Wednesday, July 17, 2013

WIPO Adopts Treaty to Grant Copyright Exceptions for Visually Impaired

The Marrakesh Treaty to Facilitate Access to Published Works for Persons who are Blind, Visually Impaired, or otherwise Print Disabled was unanimously adopted by the United Nations' World Intellectual Property Organization (WIPO) at a 17–2 June meeting in Marrakesh, Morocco. The Treaty seeks to improve access to published works for the more than 300 million blind and visually impaired people around the world by creating an exception to internationally-recognized copyright restrictions. The treaty guarantees the right for the visually impaired to reproduce, distribute, and translate works without obtaining a license from the author.

Link to the article in Intellectual Property Watch: Over 50 Countries Sign Marrakesh Treaty On Copyright Exceptions And Limitations For The Blind

Monday, July 15, 2013

Risotto, move over

Colored riceWe have been using saffron to make risotto and paella yellow for centuries. Saffron, though, is very expensive. Now there is a new patented process to make rice in red, yellow, green, and purple, with the caveat that green does not survive cooking. I wonder if an orange risotto, which in addition to saffron would use ang-khak rice mold, would be less fattening, given the statins in Monascus purpureus.

Here is the article from Focus Taiwan.

A government-assisted farmers' research group in eastern Taiwan has developed "colorful" rice — no longer rice in white, but in four different colors — red, yellow, green and purple. The Hualien District Agricultural Research and Extension Station — which is dedicated to helping local farmers improve their earnings from farming, including by coming up with new products — said it has spent seven years developing the technology to add natural colors to rice using vegetables. "The colorful rice can add interest, enrich your visionary sight and increase your appetite, especially for children," the station said. It said that Southeast Asian countries and India have used natural colors to cook rice since ancient times, mostly using turmeric (a plant of the ginger family) and herbs to give rice color. It said that using the natural colors of vegetables to produce colorful rice is both "safe and delicious." The four colors developed by the station — red, yellow, green and purple — are derived from using anka (red yeast, Monascus purpureus), turmeric, chlorophyll (green pigment derived from green vegetables) and anthocyanidin (plant pigment). The station noted that rice colored with anka, turmeric, and anthocyanidin will not change color during the cooking process. The green color, using chlorophyll, however, tends to turn into an olive color after cooking. "The best ingredient is using something that is natural," the station said. It said that it is not only targeting families as the main consumers of colorful rice, but is also eying hostels or leisure farms, which may want to use it for creative dishes. They could also make it a souvenir or gift for visitors, he said. In the earlier days of research into making colorful rice, the technology could only produce a small amount of colorful rice, according to the station. But after further development, it has come up with the technology for mass production, and has obtained a patent. The station later transferred the technology to the private sector, which can now produce two metric tons of colorful rice each day.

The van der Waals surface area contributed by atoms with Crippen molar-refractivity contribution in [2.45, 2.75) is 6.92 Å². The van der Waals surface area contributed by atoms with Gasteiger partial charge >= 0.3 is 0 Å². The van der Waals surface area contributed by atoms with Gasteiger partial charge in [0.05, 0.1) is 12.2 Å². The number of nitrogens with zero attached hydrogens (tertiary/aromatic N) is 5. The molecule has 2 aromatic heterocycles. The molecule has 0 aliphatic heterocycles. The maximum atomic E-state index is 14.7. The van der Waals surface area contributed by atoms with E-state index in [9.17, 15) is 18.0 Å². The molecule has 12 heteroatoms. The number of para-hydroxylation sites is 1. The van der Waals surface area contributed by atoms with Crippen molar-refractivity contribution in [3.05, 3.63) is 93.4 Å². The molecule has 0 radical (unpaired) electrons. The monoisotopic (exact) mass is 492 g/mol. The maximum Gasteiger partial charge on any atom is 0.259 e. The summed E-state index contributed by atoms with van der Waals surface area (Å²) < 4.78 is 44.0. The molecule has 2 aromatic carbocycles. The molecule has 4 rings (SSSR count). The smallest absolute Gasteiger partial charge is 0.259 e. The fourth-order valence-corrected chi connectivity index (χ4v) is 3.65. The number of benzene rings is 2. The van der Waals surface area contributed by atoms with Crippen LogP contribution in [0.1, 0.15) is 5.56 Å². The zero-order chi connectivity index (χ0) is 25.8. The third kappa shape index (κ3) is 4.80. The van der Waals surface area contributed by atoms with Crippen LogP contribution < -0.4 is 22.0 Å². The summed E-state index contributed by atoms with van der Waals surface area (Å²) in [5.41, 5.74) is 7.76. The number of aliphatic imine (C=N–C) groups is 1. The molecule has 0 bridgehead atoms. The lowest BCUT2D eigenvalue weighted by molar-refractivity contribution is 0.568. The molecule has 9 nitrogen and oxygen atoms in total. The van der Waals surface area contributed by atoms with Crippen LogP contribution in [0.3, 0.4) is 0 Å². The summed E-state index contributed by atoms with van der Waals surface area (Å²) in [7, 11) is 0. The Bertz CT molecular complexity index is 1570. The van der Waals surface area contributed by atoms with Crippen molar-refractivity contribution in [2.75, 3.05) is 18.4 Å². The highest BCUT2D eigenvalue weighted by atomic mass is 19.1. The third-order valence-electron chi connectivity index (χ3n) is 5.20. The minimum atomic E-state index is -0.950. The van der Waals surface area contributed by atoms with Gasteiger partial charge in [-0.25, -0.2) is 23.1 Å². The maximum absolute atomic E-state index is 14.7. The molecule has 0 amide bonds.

Wednesday, July 10, 2013

Global Innovation Index

For the first time since 2009, the U.S. has been ranked among the top five nations in the Global Innovation Index 2013 (GII). The U.S. placed fifth behind Switzerland, Sweden, the U.K., and the Netherlands, ranked first through fourth, respectively. The annual report, released by the World Intellectual Property Organization, Cornell University, and INSEAD, is a key benchmarking tool for businesses, policy makers, and others concerned with the relative status of nations in the global innovation environment.

The GII relies on two sub-indices, the Innovation Input Sub-Index and the Innovation Output Sub-Index, each built around pillars.

Five input pillars capture elements of the national economy that enable innovative activities: (1) Institutions, (2) Human capital and research, (3) Infrastructure, (4) Market sophistication, and (5) Business sophistication. Two output pillars capture actual evidence of innovation outputs: (6) Knowledge and technology outputs and (7) Creative outputs.

Each pillar is divided into sub-pillars and each sub-pillar is composed of individual indicators (84 in total). Sub-pillar scores are calculated as the weighted average of individual indicators; pillar scores are calculated as the weighted average of sub-pillar scores.

Monday, July 8, 2013

Tokyo Police to Introduce 3D Printers for Prosecutors in Court

The Tokyo Metropolitan Police Department aims to introduce 3D printers for prosecutors to create more graphic crime scenes in court. The agency will use US-made machines capable of making solid color objects made of plaster using 3D image data captured with portable special cameras. The models will recreate murder scenes, or fire scenes details such as wall colors, shape and furniture layout. The department hopes that such models will assist judges to visualize circumstances such as culprit entry and escape routes as well as crowd member positions at the crime scenes. In current criminal proceedings, prosecutors generally describe crimes using pictures, photos and floor plans; although some of them have had 3D models made manually and used them at trial. The department has already started making prototypes based on the data from several cases. The Metropolitan Police's Criminal Investigation Laboratory introduced 3D printers in 2011 and has since applied them to actual investigations.

Source: Nikkei